'The players felt they were denied victory'

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The Independent Football

Howard Wilkinson was philosophical about England's misfortune after they were denied a late goal against Finland when Ray Parlour's late strike bounced down from the cross-bar and crossed the line with only three minutes remaining. The match officials decided the ball had not gone in.

Howard Wilkinson was philosophical about England's misfortune after they were denied a late goal against Finland when Ray Parlour's late strike bounced down from the cross-bar and crossed the line with only three minutes remaining. The match officials decided the ball had not gone in.

England's caretaker coach said: "You have to be philosophical. I thought the ball had crossed the line though, and so did the players. Clearly they wanted a victory and they felt that they were denied one."

Parlour said: "I ran away celebrating as I thought the ball was over the line. I'm very disappointed for myself as it would have been my first England goal but also for the team."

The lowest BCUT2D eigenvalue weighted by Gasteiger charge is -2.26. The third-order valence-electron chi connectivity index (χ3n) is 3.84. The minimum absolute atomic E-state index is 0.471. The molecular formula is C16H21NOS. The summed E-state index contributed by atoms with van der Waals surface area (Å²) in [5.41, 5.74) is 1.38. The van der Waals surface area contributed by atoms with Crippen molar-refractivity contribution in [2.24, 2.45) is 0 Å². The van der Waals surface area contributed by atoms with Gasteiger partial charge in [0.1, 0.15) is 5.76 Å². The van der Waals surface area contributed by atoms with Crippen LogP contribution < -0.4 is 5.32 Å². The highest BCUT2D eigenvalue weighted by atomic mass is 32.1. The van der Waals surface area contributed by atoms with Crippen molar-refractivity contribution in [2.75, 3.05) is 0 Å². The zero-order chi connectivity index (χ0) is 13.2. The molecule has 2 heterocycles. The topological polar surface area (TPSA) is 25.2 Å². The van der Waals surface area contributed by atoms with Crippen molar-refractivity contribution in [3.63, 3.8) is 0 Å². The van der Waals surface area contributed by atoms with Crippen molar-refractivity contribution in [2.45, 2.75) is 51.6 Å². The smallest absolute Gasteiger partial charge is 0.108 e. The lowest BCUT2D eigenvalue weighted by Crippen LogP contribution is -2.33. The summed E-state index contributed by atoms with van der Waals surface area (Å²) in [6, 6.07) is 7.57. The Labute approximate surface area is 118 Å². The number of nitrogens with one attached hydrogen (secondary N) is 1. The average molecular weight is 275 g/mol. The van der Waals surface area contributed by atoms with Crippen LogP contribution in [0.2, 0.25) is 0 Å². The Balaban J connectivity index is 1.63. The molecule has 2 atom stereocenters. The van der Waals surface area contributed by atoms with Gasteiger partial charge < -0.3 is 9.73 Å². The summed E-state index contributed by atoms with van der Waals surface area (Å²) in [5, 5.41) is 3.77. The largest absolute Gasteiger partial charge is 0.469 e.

There was earlier controversy when Finland's goalkeeper, Antti Niemi, pulled dpown Teddy Sheringham outside the penalty area and escaped with a yellow card.

Wilkinson said: "From the referee's reaction, I first thought it would be a penalty and then that it would be a red card so I was obviously surprised when he was booked."

He admitted it would now be "difficult to qualify" for the 2002 finals, although he insisted that a draw in Finland was not the worst result imaginable given the chaotic build-up to the match and the number injuries his squad had suffered.

"If it had been the start of a World Cup campaign, rather than the second game, and given the events of last weekend, the number of drop-outs and the difficulties we've experienced, I'd have been quite pleased," he said. "Putting it in a league manager's terms, if you took over a team at the bottom of the league that is not used to winning and went away three days later and got a draw as well as a clean sheet, you are reasonably pleased."

Wilkinson conceded that "two or three players had, by their standards, been below par", but even though his side looked unlikely to score, he did not send on Michael Owen, while Sheringham looked angry at being replaced by Steve McManaman with about 20 minutes left.

Wilkinson said: "I was tempted to put Michael on. But I thought Gareth Barry, who is normally a centre-back, was struggling a bit at left-back at that point and that we also needed to get control of the game and to get the ball up to our front men more. So I put on a wide man in Steve McManaman and, knowing that Emile Heskey had a back problem, I couldn't risk putting Michael on as well and then going down to 10 men if Emile had to come off."

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